‘Anne ventured to hope he did not always read only poetry; and to say that she thought it was the misfortune of poetry to be seldom safely enjoyed by those who enjoyed it completely, and that the strong feelings which alone could estimate it truly were the very feelings which ought to taste it but sparingly.’

(Jane Austen, Persuasion, Chapter 11)

Oh, Anne, oh Jane, we have been warned; you find
That too much poetry can harm the soul,
That too much Keats and Byron burn a hole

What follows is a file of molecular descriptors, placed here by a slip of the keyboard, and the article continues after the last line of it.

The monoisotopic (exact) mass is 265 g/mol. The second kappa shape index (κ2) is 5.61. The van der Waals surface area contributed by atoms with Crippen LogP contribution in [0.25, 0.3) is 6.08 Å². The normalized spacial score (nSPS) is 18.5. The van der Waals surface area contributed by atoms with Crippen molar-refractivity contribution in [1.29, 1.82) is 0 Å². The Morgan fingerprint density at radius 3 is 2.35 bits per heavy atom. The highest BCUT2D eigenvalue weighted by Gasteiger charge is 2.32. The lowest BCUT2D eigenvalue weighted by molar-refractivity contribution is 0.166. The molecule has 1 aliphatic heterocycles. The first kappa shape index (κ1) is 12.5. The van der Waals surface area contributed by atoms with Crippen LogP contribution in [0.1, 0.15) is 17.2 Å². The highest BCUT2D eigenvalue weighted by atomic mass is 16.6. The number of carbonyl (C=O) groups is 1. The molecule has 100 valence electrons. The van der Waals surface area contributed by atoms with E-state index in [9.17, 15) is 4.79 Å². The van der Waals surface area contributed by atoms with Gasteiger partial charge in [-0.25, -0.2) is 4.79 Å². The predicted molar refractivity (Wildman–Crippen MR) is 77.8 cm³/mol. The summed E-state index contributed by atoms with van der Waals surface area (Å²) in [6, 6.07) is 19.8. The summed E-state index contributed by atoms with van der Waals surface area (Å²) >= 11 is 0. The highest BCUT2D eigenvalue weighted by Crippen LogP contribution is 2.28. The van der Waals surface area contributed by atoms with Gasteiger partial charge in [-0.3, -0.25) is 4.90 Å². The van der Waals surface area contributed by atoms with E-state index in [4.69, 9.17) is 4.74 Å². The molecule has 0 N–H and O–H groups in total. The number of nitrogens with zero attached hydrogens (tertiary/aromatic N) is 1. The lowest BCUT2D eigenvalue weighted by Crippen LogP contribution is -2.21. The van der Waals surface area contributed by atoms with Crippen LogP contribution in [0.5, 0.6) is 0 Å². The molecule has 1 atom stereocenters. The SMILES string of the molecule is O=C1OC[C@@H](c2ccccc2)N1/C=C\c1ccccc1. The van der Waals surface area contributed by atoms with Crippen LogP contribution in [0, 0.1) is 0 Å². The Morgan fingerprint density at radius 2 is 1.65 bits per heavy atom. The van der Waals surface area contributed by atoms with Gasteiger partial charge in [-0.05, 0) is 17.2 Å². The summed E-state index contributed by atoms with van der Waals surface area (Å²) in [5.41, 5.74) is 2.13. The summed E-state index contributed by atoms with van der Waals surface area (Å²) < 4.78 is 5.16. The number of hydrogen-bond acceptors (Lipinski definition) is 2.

Where once were sanity and peace of mind.

We've seen some newleaf victims on the ground,
Exposed to rhymes and rhythms for too long.
The upshot of it was — you must be strong —
In here, there's not one poem to be found.

But regulars of newleaf knew we'd show 'em
That "Naught-but-fiction" we could not allow;
newleaf is not newleaf without a poem.

And those who know us could depend upon it:
We'd sneak a lyric in somewhere - but how?
We've made the editorial a sonnet.

Simon Makhali and Ian Watson, June 1998